Dr Kai Yang is an Associate Professor in Textile Design and Innovation. She is the Head of Research in Fashion and Textiles, Winchester School of Art, the University of Southampton. Her research interests are electronic textiles, wearable healthcare, and sustainable textiles. She has been PI on £3.5M e-textile healthcare projects (e.g. EPSRC Fellowship; two MRC DPFS). She is the co-founder of Smart Fabric Inks, founder of Etexsense, and co-chair of the E-textiles Network. She received her BSc in Material Engineering from Beijing Institute of Fashion Technology, China, in 2004; and PhD in Chemistry from the University of Leeds in 2009.
Dr. Wei Yan is a Nanyang Assistant Professor at the Nanyang Technological University (NTU), Singapore. Prior to his appointment at NTU, he was a postdoc at MIT and a Scientist at EPFL, Switzerland. He holds a PhD in Materials Science and Engineering from EPFL.
His research interests focus on next-generation human-interfaced flexible and soft fiber electronics for healthcare, energy, neuroscience, robotics and textiles. He has published many articles in high-profile journals, such as Nature and Nature Nanotechnology.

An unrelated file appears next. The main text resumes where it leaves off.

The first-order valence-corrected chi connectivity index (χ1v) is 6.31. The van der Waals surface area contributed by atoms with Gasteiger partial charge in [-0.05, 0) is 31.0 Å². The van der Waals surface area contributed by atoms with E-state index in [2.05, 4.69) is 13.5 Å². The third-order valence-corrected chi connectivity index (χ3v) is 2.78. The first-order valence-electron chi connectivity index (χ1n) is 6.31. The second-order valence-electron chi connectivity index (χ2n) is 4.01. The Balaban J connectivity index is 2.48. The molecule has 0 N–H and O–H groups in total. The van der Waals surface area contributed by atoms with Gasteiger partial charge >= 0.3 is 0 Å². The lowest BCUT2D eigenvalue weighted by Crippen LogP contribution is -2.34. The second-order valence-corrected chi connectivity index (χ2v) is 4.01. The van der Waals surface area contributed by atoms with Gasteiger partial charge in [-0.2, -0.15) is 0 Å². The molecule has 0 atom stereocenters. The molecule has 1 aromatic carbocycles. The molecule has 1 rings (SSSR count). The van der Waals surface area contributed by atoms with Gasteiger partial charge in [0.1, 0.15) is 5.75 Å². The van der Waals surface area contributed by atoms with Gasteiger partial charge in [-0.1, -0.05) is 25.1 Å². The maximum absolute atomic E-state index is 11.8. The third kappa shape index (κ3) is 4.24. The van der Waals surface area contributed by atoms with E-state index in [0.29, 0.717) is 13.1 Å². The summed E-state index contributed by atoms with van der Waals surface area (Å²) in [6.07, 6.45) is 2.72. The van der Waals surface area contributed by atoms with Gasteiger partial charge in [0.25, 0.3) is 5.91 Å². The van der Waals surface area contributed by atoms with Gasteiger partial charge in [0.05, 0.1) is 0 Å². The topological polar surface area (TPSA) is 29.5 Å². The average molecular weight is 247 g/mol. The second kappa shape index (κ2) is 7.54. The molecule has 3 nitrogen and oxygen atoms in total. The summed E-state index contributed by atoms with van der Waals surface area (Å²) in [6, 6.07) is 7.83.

Prof. Yan has received many awards, such as finalist of the Falling Walls Science Breakthroughs in Engineering and Technology (2022), 1st Place, NASA Tech Briefs Design Competition (Aerospace/Defense Category) 2022, Professor René Wasserman Award (2019) and IEEE Best Young Scientist Award (2021).
Professor Veronika Kapsali
Veronika is Professor of Materials Technology and Design at the London College of Fashion at University of the Arts London, where she set up and leads the Active Materials Research Lab. Veronika was named ITMA Future Materials INNOVATOR OF THE YEAR in 2014 and awarded AHRC Leadership Fellow in Bio-informed Textiles in 2020. In the last 5 years she has attracted over £1 million in funding (UKRI/AHRC, Innovate UK, H2020, industry).